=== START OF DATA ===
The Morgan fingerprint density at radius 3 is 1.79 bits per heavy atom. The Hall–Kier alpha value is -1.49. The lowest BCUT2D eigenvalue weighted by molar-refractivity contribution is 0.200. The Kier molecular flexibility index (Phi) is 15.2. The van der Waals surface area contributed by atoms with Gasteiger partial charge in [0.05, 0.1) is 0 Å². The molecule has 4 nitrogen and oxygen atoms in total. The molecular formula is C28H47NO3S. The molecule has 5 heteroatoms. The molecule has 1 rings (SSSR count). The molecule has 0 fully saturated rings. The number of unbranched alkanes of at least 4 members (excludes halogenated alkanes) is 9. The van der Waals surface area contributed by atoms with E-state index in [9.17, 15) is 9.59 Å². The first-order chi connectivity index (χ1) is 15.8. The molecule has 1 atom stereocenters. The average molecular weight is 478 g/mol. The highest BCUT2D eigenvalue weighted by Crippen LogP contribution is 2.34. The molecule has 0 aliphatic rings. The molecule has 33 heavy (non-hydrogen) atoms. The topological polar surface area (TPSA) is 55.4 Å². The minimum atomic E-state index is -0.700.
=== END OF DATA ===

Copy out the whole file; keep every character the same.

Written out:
The Morgan fingerprint density at radius 3 is 1.79 bits per heavy atom. The Hall–Kier alpha value is -1.49. The lowest BCUT2D eigenvalue weighted by molar-refractivity contribution is 0.200. The Kier molecular flexibility index (Phi) is 15.2. The van der Waals surface area contributed by atoms with Gasteiger partial charge in [0.05, 0.1) is 0 Å². The molecule has 4 nitrogen and oxygen atoms in total. The molecular formula is C28H47NO3S. The molecule has 5 heteroatoms. The molecule has 1 rings (SSSR count). The molecule has 0 fully saturated rings. The number of unbranched alkanes of at least 4 members (excludes halogenated alkanes) is 9. The van der Waals surface area contributed by atoms with E-state index in [9.17, 15) is 9.59 Å². The first-order chi connectivity index (χ1) is 15.8. The molecule has 1 atom stereocenters. The average molecular weight is 478 g/mol. The highest BCUT2D eigenvalue weighted by Crippen LogP contribution is 2.34. The molecule has 0 aliphatic rings. The molecule has 33 heavy (non-hydrogen) atoms. The topological polar surface area (TPSA) is 55.4 Å². The minimum atomic E-state index is -0.700.